|Year of offer||2017|
|Subject level||Undergraduate Level 3|
|Fees||Subject EFTSL, Level, Discipline & Census Date|
To complement the information explosion of the new genomic era, it is essential to appreciate the cellular architecture of cells and how the delivery of proteins to their correct locations in the cell is crucial for the complex intracellular signalling pathways that control cell morphology, organisation and behaviour. Topics covered include compartmentalisation in eukaryotic cells; intracellular RNA and protein traffic; the molecular structure, function and biogenesis of subcellular organelles; protein folding and maturation; vesicle-mediated transport; structure and function of the extracellular matrix and cell adhesion molecules and their role in diseased states such as malignancies; cellular stress responses and linked signal transduction events; cytoskeletal structures and the signal transduction processes regulating the assembly and disassembly of actin-cytoskeleton; molecular processes determining cell movement and shape changes; imaging of processes within live cells. Students should acquire an understanding of the relationships between molecular design, cellular organisation and biological function of normal, stressed and malignant eukaryotic cells, as well as detailed knowledge of the major experimental strategies for investigating the molecular basis of these relationships. In addition to these specific skills, students will think critically from consideration of the lecture material and research papers, expand from theoretical principles to practical explanations through observing and reporting research literature.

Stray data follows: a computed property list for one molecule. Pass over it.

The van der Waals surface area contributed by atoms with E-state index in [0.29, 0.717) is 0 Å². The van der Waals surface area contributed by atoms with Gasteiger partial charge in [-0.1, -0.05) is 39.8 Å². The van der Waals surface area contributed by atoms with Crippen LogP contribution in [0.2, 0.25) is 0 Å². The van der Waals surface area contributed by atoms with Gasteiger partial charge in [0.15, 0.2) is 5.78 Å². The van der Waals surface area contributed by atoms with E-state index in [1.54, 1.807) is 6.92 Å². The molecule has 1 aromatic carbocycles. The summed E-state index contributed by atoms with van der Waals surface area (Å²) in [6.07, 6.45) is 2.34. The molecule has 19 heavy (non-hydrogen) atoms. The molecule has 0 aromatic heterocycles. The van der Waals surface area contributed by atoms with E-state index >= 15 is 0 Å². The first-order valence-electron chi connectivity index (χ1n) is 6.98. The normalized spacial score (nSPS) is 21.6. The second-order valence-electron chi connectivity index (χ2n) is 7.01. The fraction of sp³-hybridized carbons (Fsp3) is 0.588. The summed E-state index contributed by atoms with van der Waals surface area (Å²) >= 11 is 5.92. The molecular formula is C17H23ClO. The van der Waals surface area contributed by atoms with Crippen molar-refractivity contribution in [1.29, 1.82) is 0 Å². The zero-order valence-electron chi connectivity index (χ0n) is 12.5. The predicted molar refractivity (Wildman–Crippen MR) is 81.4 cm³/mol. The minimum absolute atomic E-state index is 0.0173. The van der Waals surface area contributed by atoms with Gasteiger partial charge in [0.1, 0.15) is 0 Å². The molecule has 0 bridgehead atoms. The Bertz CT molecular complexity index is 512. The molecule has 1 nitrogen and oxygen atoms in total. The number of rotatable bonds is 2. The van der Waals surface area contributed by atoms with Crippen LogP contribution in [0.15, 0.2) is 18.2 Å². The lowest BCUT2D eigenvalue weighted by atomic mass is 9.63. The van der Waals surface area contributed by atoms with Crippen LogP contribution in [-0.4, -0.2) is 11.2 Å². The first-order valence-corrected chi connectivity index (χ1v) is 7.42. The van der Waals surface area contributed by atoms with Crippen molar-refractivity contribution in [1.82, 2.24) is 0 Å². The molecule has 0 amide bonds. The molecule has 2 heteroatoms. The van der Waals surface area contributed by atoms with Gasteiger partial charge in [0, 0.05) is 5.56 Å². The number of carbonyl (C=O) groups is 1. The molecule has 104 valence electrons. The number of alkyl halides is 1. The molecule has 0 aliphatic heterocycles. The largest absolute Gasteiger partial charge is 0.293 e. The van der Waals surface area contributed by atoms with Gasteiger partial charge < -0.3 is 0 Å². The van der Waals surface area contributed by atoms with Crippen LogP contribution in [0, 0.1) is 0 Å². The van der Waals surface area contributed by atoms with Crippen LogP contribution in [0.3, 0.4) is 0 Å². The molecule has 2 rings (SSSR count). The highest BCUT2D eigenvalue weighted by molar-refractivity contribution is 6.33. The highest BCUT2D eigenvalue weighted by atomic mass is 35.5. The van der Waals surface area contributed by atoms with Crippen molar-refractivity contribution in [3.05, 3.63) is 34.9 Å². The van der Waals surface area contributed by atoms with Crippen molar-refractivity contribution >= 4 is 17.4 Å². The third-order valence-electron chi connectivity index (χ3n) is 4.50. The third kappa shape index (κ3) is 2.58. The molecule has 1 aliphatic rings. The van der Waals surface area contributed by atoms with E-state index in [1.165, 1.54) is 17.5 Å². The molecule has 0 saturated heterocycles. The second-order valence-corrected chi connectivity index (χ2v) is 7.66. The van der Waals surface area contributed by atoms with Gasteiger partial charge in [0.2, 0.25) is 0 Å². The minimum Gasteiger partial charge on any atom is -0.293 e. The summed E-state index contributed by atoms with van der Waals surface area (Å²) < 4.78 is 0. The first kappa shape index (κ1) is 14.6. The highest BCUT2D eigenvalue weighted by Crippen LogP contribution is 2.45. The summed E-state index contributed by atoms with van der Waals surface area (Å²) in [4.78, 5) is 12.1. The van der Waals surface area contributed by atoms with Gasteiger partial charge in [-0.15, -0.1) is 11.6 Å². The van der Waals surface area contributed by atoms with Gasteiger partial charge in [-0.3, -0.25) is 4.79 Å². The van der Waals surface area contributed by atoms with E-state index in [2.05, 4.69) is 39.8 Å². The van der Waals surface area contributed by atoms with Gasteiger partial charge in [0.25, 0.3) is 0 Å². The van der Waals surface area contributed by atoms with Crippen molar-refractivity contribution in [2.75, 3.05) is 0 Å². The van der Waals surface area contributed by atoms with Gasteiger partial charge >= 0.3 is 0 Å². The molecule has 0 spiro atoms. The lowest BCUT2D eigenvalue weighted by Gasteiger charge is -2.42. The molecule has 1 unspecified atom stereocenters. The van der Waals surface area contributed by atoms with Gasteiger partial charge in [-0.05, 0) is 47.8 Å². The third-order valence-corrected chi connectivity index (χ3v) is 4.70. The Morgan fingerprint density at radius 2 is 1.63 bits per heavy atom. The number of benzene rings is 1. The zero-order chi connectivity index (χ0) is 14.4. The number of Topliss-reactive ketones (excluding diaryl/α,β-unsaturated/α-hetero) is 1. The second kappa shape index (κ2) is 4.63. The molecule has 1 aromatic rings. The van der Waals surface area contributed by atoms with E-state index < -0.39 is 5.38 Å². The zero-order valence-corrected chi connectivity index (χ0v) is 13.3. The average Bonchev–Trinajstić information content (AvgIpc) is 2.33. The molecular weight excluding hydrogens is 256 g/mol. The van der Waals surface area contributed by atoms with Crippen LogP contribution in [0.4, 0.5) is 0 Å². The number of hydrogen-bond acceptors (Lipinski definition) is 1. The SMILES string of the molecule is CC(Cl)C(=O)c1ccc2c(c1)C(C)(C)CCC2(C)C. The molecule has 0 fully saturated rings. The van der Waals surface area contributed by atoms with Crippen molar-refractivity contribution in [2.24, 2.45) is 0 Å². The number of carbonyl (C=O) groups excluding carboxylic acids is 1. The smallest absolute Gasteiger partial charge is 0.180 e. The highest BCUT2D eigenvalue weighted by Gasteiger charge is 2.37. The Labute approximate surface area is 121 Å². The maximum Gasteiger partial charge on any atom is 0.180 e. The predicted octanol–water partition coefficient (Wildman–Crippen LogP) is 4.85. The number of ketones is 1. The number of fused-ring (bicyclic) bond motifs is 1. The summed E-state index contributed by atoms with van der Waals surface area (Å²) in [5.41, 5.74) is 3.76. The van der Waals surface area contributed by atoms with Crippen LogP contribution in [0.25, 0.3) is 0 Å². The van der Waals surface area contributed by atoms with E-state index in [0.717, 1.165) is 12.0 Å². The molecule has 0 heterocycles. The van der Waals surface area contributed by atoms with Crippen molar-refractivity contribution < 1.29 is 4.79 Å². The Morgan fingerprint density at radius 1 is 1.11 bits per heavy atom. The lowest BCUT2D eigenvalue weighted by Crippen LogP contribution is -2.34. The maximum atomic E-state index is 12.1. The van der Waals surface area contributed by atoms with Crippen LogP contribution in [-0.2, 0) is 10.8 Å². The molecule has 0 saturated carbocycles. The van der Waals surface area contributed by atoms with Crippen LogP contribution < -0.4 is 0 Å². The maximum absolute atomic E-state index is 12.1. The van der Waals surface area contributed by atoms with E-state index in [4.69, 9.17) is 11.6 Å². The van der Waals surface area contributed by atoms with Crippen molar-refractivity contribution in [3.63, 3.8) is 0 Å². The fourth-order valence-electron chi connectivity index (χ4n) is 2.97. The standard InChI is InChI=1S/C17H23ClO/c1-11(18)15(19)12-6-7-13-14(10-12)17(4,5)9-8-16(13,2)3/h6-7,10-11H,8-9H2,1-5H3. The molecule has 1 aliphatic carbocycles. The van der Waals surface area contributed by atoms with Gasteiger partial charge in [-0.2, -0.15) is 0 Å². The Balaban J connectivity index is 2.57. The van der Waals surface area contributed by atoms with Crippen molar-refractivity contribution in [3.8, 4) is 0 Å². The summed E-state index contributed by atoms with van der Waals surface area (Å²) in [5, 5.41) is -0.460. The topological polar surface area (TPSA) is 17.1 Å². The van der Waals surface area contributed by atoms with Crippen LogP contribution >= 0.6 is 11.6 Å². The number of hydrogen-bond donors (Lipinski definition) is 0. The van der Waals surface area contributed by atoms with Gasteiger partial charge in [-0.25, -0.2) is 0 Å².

Intended learning outcomes
This subject will provide a molecular explanation to facets of cell biology. This molecular level understanding of cell biology builds upon material provided in biochemistry and molecular biology year 2 level subjects and extends material taught in other biochemistry and molecular biology year 3 level subjects such as Functional Genomics & Bioinformatics and Protein Structure & Function. It will effectively complement offerings in other Departments that focus on cell biology, infection and immunity, neurobiology etc.
On completion of this subject, students should have developed the following generic skills:
- Critical analysis of research papers and other resource material.
- Capacity to develop ideas from theoretical principles to practical explanations through observing and reporting research literature.
- The capacity to integrate knowledge across disciplines.
- The ability to comprehend a question, evaluate the relevant information and communicate an answer.